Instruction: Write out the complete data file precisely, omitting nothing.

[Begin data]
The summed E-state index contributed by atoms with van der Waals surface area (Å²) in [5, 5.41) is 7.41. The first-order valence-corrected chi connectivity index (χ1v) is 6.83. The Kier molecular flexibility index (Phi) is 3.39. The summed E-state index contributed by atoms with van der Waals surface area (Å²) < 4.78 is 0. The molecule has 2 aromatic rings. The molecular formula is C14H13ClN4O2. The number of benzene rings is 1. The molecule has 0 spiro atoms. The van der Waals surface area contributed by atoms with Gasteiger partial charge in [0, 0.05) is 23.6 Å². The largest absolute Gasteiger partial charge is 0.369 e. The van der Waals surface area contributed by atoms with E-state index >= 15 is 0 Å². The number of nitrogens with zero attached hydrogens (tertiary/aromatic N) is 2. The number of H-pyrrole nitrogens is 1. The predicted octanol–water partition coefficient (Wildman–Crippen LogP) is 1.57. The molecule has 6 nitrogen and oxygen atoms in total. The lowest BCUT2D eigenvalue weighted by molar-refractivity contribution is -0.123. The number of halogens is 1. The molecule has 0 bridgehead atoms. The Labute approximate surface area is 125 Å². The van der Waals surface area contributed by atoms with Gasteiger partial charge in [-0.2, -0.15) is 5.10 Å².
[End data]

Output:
The summed E-state index contributed by atoms with van der Waals surface area (Å²) in [5, 5.41) is 7.41. The first-order valence-corrected chi connectivity index (χ1v) is 6.83. The Kier molecular flexibility index (Phi) is 3.39. The summed E-state index contributed by atoms with van der Waals surface area (Å²) < 4.78 is 0. The molecule has 2 aromatic rings. The molecular formula is C14H13ClN4O2. The number of benzene rings is 1. The molecule has 0 spiro atoms. The van der Waals surface area contributed by atoms with Gasteiger partial charge in [0, 0.05) is 23.6 Å². The largest absolute Gasteiger partial charge is 0.369 e. The van der Waals surface area contributed by atoms with E-state index >= 15 is 0 Å². The number of nitrogens with zero attached hydrogens (tertiary/aromatic N) is 2. The number of H-pyrrole nitrogens is 1. The predicted octanol–water partition coefficient (Wildman–Crippen LogP) is 1.57. The molecule has 6 nitrogen and oxygen atoms in total. The lowest BCUT2D eigenvalue weighted by molar-refractivity contribution is -0.123. The number of halogens is 1. The molecule has 0 bridgehead atoms. The Labute approximate surface area is 125 Å². The van der Waals surface area contributed by atoms with Gasteiger partial charge in [-0.2, -0.15) is 5.10 Å².